An Illinois appellate court recently held that three insurers have a duty to defend Illinois Tool Works Inc., and a subsidiary, against multiple suits alleging exposure to asbestos, benzene and other chemicals through welding products, clarifying duty-to-defend standards under state law and giving policyholders an edge in seeking coverage for suits containing vague and ambiguous allegations.
“The court didn’t address to what extent a court can or should look at extrinsic evidence in determining the duty to defend,” said Jonathan L. Schwartz, a partner in Goldberg Segalla’s Global Insurance Services Practice Group. “This is especially significant where the underlying complaint is silent or ambiguous with respect to a particular fact. In this category of complaints, there was a failure to allege when the exposure occurred or the injury occurred. However, because the underlying complaints left open the possibility that they occurred during the insurers’ policy periods, the court construed that fact in favor of coverage.”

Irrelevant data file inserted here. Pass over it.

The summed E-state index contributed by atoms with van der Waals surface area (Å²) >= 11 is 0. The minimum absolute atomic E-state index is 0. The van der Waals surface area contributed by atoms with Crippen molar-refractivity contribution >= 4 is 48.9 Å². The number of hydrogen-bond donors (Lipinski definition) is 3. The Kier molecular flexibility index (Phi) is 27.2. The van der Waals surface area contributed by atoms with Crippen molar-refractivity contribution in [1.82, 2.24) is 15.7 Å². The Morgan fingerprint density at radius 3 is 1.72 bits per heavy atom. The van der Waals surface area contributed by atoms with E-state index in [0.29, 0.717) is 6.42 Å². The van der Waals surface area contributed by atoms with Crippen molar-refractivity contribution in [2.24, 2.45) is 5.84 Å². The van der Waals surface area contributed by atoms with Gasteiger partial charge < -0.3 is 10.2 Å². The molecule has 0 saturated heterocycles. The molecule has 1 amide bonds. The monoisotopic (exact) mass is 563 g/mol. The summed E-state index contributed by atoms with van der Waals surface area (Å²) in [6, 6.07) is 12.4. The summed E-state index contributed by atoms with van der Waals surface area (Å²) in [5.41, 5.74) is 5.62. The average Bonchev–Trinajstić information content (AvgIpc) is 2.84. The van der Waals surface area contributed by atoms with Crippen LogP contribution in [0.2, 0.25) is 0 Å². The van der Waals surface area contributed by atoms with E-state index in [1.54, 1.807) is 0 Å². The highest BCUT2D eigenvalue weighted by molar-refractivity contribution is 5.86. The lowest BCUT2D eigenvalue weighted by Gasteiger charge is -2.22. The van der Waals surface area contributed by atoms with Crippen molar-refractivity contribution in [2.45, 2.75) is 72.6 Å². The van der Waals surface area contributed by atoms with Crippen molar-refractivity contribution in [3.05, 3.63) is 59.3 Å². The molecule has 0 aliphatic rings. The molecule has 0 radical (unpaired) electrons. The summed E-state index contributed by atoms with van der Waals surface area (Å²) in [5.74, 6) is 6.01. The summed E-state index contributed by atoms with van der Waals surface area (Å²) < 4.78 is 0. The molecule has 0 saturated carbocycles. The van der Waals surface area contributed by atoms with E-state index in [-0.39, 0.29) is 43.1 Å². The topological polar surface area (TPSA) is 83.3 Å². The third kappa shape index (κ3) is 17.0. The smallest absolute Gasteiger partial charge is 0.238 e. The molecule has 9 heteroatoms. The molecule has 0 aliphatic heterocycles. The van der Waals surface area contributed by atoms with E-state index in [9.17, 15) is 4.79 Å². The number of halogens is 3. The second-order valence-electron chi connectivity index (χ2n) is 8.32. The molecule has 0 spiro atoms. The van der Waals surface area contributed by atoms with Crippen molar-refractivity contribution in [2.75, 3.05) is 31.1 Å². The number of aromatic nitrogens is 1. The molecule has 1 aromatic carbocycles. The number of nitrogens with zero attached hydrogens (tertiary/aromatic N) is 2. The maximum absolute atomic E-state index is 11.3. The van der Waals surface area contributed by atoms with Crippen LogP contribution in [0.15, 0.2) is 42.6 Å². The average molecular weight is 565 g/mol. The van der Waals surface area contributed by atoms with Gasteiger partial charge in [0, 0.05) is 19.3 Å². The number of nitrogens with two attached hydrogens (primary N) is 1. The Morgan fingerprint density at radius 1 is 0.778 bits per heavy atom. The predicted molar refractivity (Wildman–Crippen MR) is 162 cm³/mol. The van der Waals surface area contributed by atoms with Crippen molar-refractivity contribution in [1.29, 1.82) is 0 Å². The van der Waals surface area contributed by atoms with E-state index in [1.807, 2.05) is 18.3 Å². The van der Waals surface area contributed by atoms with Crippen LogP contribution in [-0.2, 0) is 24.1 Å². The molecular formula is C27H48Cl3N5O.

Jonathan noted his surprise that the appellate court didn’t refer to extrinsic evidence to resolve the ambiguities found in some of the underlying complaints, pointing to a host of cases in which Illinois courts have departed from the strict “four corners” approach to assessing an insurer’s duty to defend.
“Again, a fact like this can be dispositive of the coverage issues even though, in the underlying case, it’s not necessarily at the heart of the matter,” Jonathan said. “This case shows that, when evaluating coverage, insurers and their counsel should be cognizant of the dutytodefend rules in a certain jurisdiction. That especially includes when insurers can rely on extrinsic evidence in assessing whether the underlying complaint triggers their duty to defend.”